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Author Topic: Health care worker risk  (Read 1098 times)

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Offline wetferret

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Health care worker risk
« on: August 02, 2012, 05:50:49 PM »
Hi,

First of all, what a fantastic website you guys have built, and what an amazing forum community. Keep it up!

About two weeks ago, I returned from a two week work-cation in Haiti. I'm an EMT, and I was working at a hospital in Port-au-Prince. Obviously, I followed universal precautions when touching patients who had any indication of blood or infectious disease. However, there were two instances that have me a little worried (I'm a good EMT, but I'm even better at worrying).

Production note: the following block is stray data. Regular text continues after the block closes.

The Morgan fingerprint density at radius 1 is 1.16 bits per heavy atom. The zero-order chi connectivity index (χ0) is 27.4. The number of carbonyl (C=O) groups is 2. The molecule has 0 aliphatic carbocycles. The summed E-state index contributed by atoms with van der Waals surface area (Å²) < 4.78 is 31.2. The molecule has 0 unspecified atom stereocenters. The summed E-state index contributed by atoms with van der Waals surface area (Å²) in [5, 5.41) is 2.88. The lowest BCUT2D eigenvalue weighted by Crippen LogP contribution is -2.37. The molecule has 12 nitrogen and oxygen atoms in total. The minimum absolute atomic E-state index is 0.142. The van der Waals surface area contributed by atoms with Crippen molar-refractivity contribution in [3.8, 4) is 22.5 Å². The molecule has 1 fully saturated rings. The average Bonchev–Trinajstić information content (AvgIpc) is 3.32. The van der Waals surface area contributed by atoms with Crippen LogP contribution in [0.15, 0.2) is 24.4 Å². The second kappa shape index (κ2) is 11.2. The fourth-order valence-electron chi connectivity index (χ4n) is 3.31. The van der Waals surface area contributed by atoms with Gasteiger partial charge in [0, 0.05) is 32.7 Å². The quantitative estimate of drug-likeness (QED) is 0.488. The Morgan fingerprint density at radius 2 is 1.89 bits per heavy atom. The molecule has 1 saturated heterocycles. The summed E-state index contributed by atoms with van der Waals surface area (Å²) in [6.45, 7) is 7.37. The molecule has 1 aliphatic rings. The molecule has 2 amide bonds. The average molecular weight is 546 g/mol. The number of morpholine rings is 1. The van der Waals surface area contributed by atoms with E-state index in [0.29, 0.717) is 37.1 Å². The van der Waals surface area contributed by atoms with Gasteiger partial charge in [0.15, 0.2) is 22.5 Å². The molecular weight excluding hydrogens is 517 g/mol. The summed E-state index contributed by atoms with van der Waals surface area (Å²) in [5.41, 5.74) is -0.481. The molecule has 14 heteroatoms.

1) After assisting with placing an IV on a patient (the IV bled quite a bit as we collected a blood sample) who was later diagnosed with gonorrhea, I helped take another patient to X-ray. While sitting outside, I scratched the side of my nose just underneath my eye. I noticed a second later that the tip of my finger had a small bit of dried blood on it, just enough to cover the tip. I don't know why I hadn't changed gloves, but it had been at least 5-10 min since I came into contact with the blood. I immediately tore off my glove, cleaned my hands with hand sanitizer, and used the hand sanitizer to wipe away anything that could've gotten on my face. I've read a little on HIV infection through mucous membranes like that in your eye, but I'm just wondering whether there really is any risk here at all, even if we pretend that I got wet blood on my finger and rubbed the hell out of my eye. But like I said, I'm 99% sure the blood was dry and it was a small amount.